The largest problem shared by the collegiate system (colleges, book distributors and writers, prospective employers, and loan lenders) is that those in control of the system are disconnected and detached from the common man or woman. For the common man or woman college is a privilege. A privilege that many are not privy to due to a lack of necessary economic resources. What this means is that many people (the common man and woman) really can’t afford college so they depend on loans to help supplement their financial inability. The colleges are disconnected from the people because they continue to raise costs EVERY single year despite the fact that people with degrees in a lot of cases are not getting their money’s worth when it comes to employment. The book distributors and writers are disconnected from the common people because they continue to charge outlandish prices for textbooks that they know the students need, but really can’t afford. Prospective employers are disconnected because they don’t understand the logistics of college in today’s world. Loan lenders are disconnected because to be able to constantly harass people about their late or incomplete payments, or their inability to pay, they have to be heartless and inconsiderate. They are also disconnected because they are in bed with the schools. As long as the schools continue to increase their cost of attendance every year, more graduates will be indebted to the banks and the banks will forever have the financial slavery they want that keeps them in positions of power. So how do we remedy the situation? How can we solve these issues to not just improve the students situations, but the job industry and the entire economic system in America?


What most people fail to notice is that college is not pertinent for success. I am a strong believer that there is power in education. But, most who attend college do not go simply to gain more knowledge. The expectation and the driving force behind many students’ presence in an academic institution is that college will lead to higher paying jobs and a better life than the person who doesn’t attend. I am here to say that assumption is incorrect. Many of America’s billionaires, millionaires, and simply well to do citizens either never attended college or didn’t finish. This is because while college has the ability to create growth, it also has the uncanny ability to stunt it. While college has many positive features and capabilities, it isn’t for everyone. In many ways, college teaches us how to be good employees, not good bosses. It lacks the necessary tools to educate students on how to be great leaders and be independent of the larger systems. For the student who doesn’t know what they want out of life, in some cases college has the power to show you. But, in most cases it leads you in a particular direction that might not always follow your optimal path.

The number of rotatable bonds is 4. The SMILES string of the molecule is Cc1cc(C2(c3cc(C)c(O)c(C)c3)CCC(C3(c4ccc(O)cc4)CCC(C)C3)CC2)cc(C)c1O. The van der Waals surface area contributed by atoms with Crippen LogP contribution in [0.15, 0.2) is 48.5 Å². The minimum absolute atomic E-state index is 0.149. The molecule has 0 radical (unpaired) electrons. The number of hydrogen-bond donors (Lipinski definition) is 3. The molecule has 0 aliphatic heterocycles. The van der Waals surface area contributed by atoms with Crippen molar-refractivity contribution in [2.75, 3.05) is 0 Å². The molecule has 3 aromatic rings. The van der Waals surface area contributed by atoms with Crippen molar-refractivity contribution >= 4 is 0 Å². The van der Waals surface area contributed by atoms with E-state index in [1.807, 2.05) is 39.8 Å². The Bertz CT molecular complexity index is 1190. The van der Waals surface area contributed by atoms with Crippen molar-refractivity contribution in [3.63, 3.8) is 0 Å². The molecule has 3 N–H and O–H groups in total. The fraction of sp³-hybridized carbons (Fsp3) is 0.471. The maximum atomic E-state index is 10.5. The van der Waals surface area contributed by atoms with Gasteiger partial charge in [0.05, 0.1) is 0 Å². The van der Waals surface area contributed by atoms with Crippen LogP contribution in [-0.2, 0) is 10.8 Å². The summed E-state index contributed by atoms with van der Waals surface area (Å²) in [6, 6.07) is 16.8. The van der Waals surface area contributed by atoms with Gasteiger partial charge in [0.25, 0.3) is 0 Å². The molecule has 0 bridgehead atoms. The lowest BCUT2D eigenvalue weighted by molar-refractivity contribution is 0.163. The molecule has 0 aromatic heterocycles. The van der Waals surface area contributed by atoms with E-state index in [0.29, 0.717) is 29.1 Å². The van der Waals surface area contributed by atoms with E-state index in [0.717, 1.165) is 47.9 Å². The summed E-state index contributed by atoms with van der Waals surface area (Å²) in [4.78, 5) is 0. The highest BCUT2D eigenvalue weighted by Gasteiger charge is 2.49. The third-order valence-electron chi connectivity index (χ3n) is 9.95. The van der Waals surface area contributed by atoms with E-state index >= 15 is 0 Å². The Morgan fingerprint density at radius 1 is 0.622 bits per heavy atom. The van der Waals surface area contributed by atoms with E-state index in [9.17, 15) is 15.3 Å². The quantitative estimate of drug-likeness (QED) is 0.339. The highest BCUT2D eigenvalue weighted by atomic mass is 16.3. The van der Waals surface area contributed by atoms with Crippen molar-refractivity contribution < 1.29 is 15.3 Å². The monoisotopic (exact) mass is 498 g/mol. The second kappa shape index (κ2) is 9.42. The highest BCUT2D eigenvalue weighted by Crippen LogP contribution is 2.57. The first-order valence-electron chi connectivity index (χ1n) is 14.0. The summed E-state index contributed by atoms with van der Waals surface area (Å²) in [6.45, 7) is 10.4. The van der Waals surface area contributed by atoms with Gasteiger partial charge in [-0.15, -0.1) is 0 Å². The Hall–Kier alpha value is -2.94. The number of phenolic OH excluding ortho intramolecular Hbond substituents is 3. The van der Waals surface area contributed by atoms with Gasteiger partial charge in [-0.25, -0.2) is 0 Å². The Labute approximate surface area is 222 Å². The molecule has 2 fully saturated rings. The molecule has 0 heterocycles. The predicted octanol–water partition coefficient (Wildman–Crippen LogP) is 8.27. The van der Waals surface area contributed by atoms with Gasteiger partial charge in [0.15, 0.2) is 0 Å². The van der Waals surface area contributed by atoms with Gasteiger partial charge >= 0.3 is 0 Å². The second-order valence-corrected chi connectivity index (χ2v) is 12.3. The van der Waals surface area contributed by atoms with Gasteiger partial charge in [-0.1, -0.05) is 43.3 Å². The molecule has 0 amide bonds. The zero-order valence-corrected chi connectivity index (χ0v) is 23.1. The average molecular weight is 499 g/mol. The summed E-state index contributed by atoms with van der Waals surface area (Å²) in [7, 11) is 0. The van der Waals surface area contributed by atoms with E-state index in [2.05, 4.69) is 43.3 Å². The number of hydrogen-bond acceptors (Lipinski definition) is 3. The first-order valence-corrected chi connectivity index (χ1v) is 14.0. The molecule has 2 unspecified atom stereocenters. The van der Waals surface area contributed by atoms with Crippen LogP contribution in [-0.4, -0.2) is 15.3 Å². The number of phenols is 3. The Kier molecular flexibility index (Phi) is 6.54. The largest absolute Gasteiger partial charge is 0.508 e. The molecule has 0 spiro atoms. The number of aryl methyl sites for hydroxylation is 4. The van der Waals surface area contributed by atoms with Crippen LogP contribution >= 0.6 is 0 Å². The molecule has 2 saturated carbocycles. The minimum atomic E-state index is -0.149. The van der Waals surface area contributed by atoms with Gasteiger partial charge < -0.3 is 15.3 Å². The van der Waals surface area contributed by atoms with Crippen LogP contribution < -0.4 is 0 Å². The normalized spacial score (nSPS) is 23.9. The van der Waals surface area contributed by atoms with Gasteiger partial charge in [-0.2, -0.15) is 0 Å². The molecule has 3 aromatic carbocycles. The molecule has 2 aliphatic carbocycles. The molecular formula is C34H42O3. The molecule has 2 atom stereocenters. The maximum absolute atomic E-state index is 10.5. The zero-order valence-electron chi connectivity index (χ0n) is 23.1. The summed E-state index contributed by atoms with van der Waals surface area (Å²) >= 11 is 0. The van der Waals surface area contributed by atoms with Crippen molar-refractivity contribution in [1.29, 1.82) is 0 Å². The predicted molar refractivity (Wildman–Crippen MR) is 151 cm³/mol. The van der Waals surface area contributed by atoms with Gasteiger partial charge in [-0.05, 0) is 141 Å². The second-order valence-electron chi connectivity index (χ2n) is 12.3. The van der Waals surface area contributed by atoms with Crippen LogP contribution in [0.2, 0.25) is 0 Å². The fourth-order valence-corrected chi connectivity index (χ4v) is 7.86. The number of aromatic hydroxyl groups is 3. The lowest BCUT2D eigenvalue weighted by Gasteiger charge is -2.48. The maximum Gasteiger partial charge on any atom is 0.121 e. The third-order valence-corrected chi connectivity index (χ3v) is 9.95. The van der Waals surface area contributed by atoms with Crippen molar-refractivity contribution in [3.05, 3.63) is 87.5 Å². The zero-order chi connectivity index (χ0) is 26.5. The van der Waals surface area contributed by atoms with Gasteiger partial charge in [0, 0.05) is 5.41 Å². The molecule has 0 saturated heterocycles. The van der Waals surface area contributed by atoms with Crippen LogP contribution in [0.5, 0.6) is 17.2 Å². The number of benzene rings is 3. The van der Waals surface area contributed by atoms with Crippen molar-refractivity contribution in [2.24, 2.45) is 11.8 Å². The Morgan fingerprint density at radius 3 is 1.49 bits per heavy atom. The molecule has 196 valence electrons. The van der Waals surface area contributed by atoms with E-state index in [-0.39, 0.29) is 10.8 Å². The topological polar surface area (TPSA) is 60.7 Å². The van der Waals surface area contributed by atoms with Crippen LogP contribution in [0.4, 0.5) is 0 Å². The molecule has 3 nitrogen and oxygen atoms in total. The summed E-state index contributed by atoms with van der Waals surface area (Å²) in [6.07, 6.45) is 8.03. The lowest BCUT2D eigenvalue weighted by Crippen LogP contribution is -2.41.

If Mega Millionnaire Jay-Z, Multi billionaire Richard Branson and others like them went to college who knows if they would have possessed the same drive, picked the adequate time, or even pursued the right interests that have led them to their level of wealth and success. And after most students graduate, they’re so busy trying to figure out how to pay off their loan debt they end up getting a job for that sole purpose, rather than pursuing what they really want to do. Necessity has the ability to seamlessly subdue even the most creative and strong-willed. So, what should someone do before considering attending college.


Prospective students should know that college is for the person who knows the career path they want to pursue in life and feels that college will help get them there. They should be sure college is right for them, be certain of their career focus, and never lose sight of their goal. If they feel unprepared they shouldn’t go until they feel prepared. If they ever choose to go, they should take advantage of any networking and internship opportunities from the minute they arrive to the minute they depart.  If while they are there they discover what they want to do is no longer within the confines of the college, they should leave and pursue their passion. Those who are uncertain about college should experience the world and all it has to offer first. This will help them deduce or create options for themselves. It’s never good to rush into decisions or situations. Should they choose not to attend college, they should use their time wisely. Unlock the person they really are. They shouldn’t allow others to steer them in the wrong direction and always work to discover their true purpose. The moral of this essay is to not waste time, money or ambition. Anyone can be a worker, not everyone can be a boss. And whether a person wishes to start their own business, has dreams of being in the entertainment industry or wants to establish themselves as a writer, all of these things can be achieved without college. It just takes a prepared mind with the ambition and persistence to pursue those goals. We live in a new era. College does not guarantee you “The American Dream” will come true. Live for what you truly want to do. Do you have what it takes to break the mold? Do you have the gusto to pursue your dream? Only one way to find out.